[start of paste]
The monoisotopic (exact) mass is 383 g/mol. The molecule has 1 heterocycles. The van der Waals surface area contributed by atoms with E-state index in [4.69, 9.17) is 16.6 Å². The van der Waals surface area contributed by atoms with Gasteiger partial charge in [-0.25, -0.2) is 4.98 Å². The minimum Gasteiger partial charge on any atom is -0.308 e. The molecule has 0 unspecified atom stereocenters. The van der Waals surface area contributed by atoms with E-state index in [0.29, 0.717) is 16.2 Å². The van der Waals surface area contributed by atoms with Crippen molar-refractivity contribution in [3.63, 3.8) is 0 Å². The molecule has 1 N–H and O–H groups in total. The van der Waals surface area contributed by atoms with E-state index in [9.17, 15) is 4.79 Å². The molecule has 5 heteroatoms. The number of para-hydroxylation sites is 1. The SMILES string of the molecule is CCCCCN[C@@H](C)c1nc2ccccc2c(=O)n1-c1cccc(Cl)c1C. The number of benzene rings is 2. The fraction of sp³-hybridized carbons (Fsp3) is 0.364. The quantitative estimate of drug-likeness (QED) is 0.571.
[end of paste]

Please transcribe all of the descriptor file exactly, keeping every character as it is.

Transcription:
The monoisotopic (exact) mass is 383 g/mol. The molecule has 1 heterocycles. The van der Waals surface area contributed by atoms with E-state index in [4.69, 9.17) is 16.6 Å². The van der Waals surface area contributed by atoms with Gasteiger partial charge in [-0.25, -0.2) is 4.98 Å². The minimum Gasteiger partial charge on any atom is -0.308 e. The molecule has 0 unspecified atom stereocenters. The van der Waals surface area contributed by atoms with E-state index in [0.29, 0.717) is 16.2 Å². The van der Waals surface area contributed by atoms with Crippen molar-refractivity contribution in [3.63, 3.8) is 0 Å². The molecule has 1 N–H and O–H groups in total. The van der Waals surface area contributed by atoms with E-state index in [9.17, 15) is 4.79 Å². The molecule has 5 heteroatoms. The number of para-hydroxylation sites is 1. The SMILES string of the molecule is CCCCCN[C@@H](C)c1nc2ccccc2c(=O)n1-c1cccc(Cl)c1C. The number of benzene rings is 2. The fraction of sp³-hybridized carbons (Fsp3) is 0.364. The quantitative estimate of drug-likeness (QED) is 0.571.